Does anyone have code to convert diffraction images to graphics format (gif/jpg etc)? Maybe an addon to MOSFLM?
See thread summary on CCP4BB archive
I recall that recently there was a brief discussion of compiling/running CCP4 on Linux-based Pentium 4 systems. I apologize in advance that I don't recall what the conclusions were. Have people been encountering any problems with compilation and/or execution on P4 machines?
See thread summary on CCP4BB archive
Then a few more reactions:
More thoughts on other flavours of Linux, speed improvements and memory
Thoughts on compiling with '-O2 -tpp7 -xK'
Thoughts on using '-axW' as opposed to '-xW'
I am looking for a database with radiation damages (or adducts), may be shown together with the corresponding (difference) electron density. Does there exist such a base or home page? Nothing found with GOOGLE!
The resume is that there does not exist any homepage or picture collection on the WWW concerning the radiation damages in biological macromolecules, but there are some interesting papers:
- Burmeister, W. P. (2000). Structural changes in a cryo-cooled protein crystal owing to radiation damage. Acta Crystallogr D Biol Crystallogr 56(Pt 3), 328-41.
- Helliwell, J. R. (1988). Protein crystal perfection and the nature of radiation damage. J. Cryst. Growth 90, 259-272.
- Schroder Leiros, H. K., McSweeney, S. M. & Smalas, A. O. (2001). Atomic resolution structures of trypsin provide insight into structural radiation damage. Acta Crystallogr D Biol Crystallogr 57(Pt 4), 488-497.
- Ravelli, R. B. & McSweeney, S. M. (2000). The 'fingerprint' that X-rays can leave on structures. Structure Fold Des 8(3), 315-28.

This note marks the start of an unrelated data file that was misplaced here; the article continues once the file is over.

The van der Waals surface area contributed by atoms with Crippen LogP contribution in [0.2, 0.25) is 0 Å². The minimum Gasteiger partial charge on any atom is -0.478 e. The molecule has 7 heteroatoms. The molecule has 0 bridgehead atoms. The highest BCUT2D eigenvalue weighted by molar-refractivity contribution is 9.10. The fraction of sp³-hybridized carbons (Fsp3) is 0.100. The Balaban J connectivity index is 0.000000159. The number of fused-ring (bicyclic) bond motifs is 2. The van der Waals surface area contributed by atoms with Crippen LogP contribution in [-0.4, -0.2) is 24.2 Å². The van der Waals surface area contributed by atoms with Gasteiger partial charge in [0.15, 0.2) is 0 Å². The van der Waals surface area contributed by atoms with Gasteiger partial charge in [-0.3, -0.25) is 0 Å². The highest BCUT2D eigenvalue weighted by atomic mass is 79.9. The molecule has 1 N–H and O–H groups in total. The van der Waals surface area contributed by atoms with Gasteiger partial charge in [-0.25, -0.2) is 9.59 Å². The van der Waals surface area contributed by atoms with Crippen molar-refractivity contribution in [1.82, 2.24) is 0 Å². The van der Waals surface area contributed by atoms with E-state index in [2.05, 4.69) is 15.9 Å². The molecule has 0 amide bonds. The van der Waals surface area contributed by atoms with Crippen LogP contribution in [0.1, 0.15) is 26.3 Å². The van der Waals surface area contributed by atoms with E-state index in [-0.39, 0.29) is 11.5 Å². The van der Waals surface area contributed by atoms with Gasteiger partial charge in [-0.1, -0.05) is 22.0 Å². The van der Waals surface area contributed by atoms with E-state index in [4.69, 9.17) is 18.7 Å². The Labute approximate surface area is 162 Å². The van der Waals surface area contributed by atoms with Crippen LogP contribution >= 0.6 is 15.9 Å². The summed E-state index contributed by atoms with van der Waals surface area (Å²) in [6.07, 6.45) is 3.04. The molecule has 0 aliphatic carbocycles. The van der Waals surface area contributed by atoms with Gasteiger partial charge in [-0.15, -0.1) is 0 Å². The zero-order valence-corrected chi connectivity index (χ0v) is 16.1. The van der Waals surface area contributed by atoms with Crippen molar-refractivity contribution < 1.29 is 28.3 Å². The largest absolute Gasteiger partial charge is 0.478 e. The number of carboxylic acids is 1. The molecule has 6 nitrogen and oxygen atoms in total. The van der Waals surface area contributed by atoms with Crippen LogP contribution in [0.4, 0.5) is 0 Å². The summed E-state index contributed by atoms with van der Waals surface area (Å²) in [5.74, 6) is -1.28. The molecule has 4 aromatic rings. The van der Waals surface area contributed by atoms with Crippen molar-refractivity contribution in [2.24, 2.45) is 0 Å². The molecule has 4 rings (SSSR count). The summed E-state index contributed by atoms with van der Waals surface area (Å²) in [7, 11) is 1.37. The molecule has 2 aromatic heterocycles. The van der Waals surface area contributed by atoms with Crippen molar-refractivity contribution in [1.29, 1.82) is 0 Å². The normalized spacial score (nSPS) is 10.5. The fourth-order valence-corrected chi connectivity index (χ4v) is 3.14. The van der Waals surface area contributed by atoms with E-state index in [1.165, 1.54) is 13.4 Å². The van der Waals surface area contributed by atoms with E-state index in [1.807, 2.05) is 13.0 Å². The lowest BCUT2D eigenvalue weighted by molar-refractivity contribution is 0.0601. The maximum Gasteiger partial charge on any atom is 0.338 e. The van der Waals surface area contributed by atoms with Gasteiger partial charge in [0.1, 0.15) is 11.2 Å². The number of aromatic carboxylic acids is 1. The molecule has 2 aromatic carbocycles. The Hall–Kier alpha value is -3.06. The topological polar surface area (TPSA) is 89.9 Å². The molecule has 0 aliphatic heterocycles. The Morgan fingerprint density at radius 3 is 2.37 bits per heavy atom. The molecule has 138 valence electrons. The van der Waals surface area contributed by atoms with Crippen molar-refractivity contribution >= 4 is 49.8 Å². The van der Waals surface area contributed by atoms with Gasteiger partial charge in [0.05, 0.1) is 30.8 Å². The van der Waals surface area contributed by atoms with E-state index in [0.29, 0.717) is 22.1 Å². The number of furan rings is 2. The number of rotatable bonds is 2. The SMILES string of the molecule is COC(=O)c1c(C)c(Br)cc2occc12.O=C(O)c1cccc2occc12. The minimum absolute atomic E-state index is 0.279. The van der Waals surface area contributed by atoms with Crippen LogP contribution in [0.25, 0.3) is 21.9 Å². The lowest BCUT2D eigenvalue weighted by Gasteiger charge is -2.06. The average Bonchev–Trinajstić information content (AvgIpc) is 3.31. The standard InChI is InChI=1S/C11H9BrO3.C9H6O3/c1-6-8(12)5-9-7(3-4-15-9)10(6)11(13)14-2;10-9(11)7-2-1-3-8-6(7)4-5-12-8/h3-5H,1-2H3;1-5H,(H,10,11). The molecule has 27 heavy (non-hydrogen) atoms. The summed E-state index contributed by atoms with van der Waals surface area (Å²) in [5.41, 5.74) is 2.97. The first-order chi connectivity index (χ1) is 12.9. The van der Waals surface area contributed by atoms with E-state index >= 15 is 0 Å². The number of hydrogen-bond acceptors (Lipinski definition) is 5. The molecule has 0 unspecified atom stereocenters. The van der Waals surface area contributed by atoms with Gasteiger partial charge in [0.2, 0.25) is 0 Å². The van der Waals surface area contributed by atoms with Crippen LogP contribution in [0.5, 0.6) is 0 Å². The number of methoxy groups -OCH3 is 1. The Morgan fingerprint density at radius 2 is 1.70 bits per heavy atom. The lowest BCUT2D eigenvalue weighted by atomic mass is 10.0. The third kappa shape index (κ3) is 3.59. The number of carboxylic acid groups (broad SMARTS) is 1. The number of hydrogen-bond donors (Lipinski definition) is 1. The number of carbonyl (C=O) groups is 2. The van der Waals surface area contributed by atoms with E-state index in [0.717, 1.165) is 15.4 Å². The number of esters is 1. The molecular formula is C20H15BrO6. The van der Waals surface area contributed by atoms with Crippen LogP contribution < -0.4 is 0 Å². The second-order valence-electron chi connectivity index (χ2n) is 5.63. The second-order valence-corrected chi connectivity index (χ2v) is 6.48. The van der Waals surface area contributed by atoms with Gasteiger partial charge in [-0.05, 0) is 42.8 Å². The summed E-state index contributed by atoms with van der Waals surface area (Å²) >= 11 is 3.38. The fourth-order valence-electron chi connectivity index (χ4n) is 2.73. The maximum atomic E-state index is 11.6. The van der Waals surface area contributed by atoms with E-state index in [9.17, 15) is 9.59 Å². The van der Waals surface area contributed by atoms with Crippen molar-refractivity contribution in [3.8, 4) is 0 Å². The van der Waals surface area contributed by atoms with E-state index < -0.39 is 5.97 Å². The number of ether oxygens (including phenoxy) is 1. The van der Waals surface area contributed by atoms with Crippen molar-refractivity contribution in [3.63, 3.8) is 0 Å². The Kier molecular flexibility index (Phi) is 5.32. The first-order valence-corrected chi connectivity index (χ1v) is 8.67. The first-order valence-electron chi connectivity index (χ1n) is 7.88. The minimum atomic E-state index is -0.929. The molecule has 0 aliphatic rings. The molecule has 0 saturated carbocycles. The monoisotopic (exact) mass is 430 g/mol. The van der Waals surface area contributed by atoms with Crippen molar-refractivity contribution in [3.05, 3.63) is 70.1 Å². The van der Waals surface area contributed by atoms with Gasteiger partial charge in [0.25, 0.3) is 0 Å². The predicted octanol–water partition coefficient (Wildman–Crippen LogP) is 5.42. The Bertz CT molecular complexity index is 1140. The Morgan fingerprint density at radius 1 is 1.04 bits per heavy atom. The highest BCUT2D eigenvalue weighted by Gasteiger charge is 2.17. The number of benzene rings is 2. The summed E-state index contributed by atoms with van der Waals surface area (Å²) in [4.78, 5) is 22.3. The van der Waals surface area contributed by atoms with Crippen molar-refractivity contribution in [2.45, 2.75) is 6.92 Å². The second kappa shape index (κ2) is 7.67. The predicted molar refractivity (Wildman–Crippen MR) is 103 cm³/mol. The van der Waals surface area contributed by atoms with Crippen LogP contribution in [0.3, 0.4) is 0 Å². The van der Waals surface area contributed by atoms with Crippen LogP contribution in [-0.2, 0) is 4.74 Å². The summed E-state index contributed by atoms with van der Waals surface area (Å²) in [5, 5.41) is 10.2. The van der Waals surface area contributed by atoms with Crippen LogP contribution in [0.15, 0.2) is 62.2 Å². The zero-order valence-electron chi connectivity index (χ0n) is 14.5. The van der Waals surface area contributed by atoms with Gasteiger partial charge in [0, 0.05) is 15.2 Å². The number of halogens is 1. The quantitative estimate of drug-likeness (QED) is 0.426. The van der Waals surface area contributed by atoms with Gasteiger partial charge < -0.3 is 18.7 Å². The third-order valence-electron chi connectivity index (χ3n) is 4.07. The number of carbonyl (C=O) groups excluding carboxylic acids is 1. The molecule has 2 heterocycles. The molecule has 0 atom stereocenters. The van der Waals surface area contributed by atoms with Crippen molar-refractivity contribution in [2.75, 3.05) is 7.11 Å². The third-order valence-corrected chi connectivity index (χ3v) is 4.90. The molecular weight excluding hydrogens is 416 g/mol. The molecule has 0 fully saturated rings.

- Weik, M., Ravelli, R. B., Kryger, G., McSweeney, S., Raves, M. L., Harel, M., Gros, P., Silman, I., Kroon, J. & Sussman, J. L. (2000). Specific chemical and structural damage to proteins produced by synchrotron radiation. Proc Natl Acad Sci U S A 97(2), 623-628.
- Weik, M., Ravelli, R. B., Silman, I., Sussman, J. L., Gros, P. & Kroon, J.(2001). Specific protein dynamics near the solvent glass transition assayed by radiation-induced structural changes. Protein Sci 10(10), 1953-1961.
- T.Y. Teng and K. Moffat (2000) Primary radiation damage of protein crystals by an intense synchrotron X-ray beam J. Synchrotron Rad., Vol 7, 313-317.
- T. M. Kuzay, M. Kazmierczak and B. J. Hsieh (2001) X-ray beam/biomaterial thermal interactions in third-generation synchrotron sources Acta Cryst. D, Vol D57, 69-81.
This summary sparked one final reaction:
I saw your request for info on this subject but didn't realize you were looking for pictures. You can find movie of radiation damage I did for for these folks:
Weik, M., Ravelli, R. B., Kryger, G., McSweeney, S., Raves, M. L., Harel, M., Gros, P., Silman, I., Kroon, J. & Sussman, J. L. (2000). on the CHESS web site. It is large (nearly 1MB), lasts several minutes and has sound. You'll need Quicktime to view it. The link is called "qtest2.mov (949KB) time-resolved electron density changes from x-ray snapshots"
If I have a 9 residue peptide, what is the farthest distance between the C-alpha atoms of the 1st and 9th residue. I know that ca-ca is 3.8Å. But I am not sure if it is 3.8x9 or is it different - can it be longer?
An interesting flow of reactions:
|I had some evil code lying around that cuts up structures in fragments so I decided to generate a little histogram for you (click on thumbnail for larger picture). The histogram was calculated using 1816 structures (one from each SCOP/ASTRAL family, NMR structures were ignored). In total 300767 nine residue fragments were extracted.|
Clipper - a set of object-oriented libraries for the organisation of crystallographic data and the performance of crystallographic computation.
autoSHARP: a fully automated structure solution system - from merged data to automatic model building (uses SHARP as phasing engine).
I am at the end of refinement of my structure. Things went great.
Then now that my R-factors are 15.5 and Rfree is 17.0 (data to 1.1Å
resolution) refined with anisotropic b factors, I am suddenly getting:
Problem in MAKE_U_POSITIVE -0.1387620
How do I find out the offending atom(s) - or did something else go crazy.